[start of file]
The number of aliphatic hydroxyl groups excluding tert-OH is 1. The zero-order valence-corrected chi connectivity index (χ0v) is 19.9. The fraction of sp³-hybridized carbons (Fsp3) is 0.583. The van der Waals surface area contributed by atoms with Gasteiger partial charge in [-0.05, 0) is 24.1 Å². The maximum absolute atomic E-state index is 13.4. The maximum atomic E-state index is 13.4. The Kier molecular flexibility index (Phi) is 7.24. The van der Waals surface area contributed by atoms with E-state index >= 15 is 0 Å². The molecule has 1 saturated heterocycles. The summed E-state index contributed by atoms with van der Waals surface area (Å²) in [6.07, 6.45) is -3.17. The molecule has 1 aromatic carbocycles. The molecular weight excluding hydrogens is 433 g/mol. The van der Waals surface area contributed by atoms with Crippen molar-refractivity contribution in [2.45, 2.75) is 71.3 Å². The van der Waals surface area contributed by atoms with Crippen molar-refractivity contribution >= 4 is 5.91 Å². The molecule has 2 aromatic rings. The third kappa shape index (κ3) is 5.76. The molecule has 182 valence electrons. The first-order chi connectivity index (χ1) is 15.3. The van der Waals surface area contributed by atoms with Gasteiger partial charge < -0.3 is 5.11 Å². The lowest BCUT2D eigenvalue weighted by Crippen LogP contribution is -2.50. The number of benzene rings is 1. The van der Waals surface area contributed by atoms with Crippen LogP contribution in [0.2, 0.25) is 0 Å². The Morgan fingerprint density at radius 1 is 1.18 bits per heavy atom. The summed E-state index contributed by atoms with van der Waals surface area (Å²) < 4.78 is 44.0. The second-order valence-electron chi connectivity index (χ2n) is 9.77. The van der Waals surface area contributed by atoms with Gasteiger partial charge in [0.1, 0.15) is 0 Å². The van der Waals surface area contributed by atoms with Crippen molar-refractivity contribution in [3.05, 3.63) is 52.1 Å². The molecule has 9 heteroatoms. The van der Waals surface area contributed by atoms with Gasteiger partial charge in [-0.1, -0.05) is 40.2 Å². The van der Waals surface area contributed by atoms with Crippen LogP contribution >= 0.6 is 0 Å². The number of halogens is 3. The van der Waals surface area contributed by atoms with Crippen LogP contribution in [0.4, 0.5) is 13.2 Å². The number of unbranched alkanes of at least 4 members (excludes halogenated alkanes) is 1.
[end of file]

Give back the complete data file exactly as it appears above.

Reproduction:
The number of aliphatic hydroxyl groups excluding tert-OH is 1. The zero-order valence-corrected chi connectivity index (χ0v) is 19.9. The fraction of sp³-hybridized carbons (Fsp3) is 0.583. The van der Waals surface area contributed by atoms with Gasteiger partial charge in [-0.05, 0) is 24.1 Å². The maximum absolute atomic E-state index is 13.4. The maximum atomic E-state index is 13.4. The Kier molecular flexibility index (Phi) is 7.24. The van der Waals surface area contributed by atoms with E-state index >= 15 is 0 Å². The molecule has 1 saturated heterocycles. The summed E-state index contributed by atoms with van der Waals surface area (Å²) in [6.07, 6.45) is -3.17. The molecule has 1 aromatic carbocycles. The molecular weight excluding hydrogens is 433 g/mol. The van der Waals surface area contributed by atoms with Crippen molar-refractivity contribution in [2.45, 2.75) is 71.3 Å². The van der Waals surface area contributed by atoms with Crippen molar-refractivity contribution >= 4 is 5.91 Å². The molecule has 2 aromatic rings. The third kappa shape index (κ3) is 5.76. The molecule has 182 valence electrons. The first-order chi connectivity index (χ1) is 15.3. The van der Waals surface area contributed by atoms with Gasteiger partial charge < -0.3 is 5.11 Å². The lowest BCUT2D eigenvalue weighted by Crippen LogP contribution is -2.50. The number of benzene rings is 1. The van der Waals surface area contributed by atoms with Crippen LogP contribution in [0.2, 0.25) is 0 Å². The Morgan fingerprint density at radius 1 is 1.18 bits per heavy atom. The summed E-state index contributed by atoms with van der Waals surface area (Å²) < 4.78 is 44.0. The second-order valence-electron chi connectivity index (χ2n) is 9.77. The van der Waals surface area contributed by atoms with Gasteiger partial charge in [0.1, 0.15) is 0 Å². The van der Waals surface area contributed by atoms with Crippen molar-refractivity contribution in [3.05, 3.63) is 52.1 Å². The molecule has 9 heteroatoms. The van der Waals surface area contributed by atoms with Gasteiger partial charge in [-0.1, -0.05) is 40.2 Å². The van der Waals surface area contributed by atoms with Crippen LogP contribution >= 0.6 is 0 Å². The number of halogens is 3. The van der Waals surface area contributed by atoms with Crippen LogP contribution in [0.4, 0.5) is 13.2 Å². The number of unbranched alkanes of at least 4 members (excludes halogenated alkanes) is 1.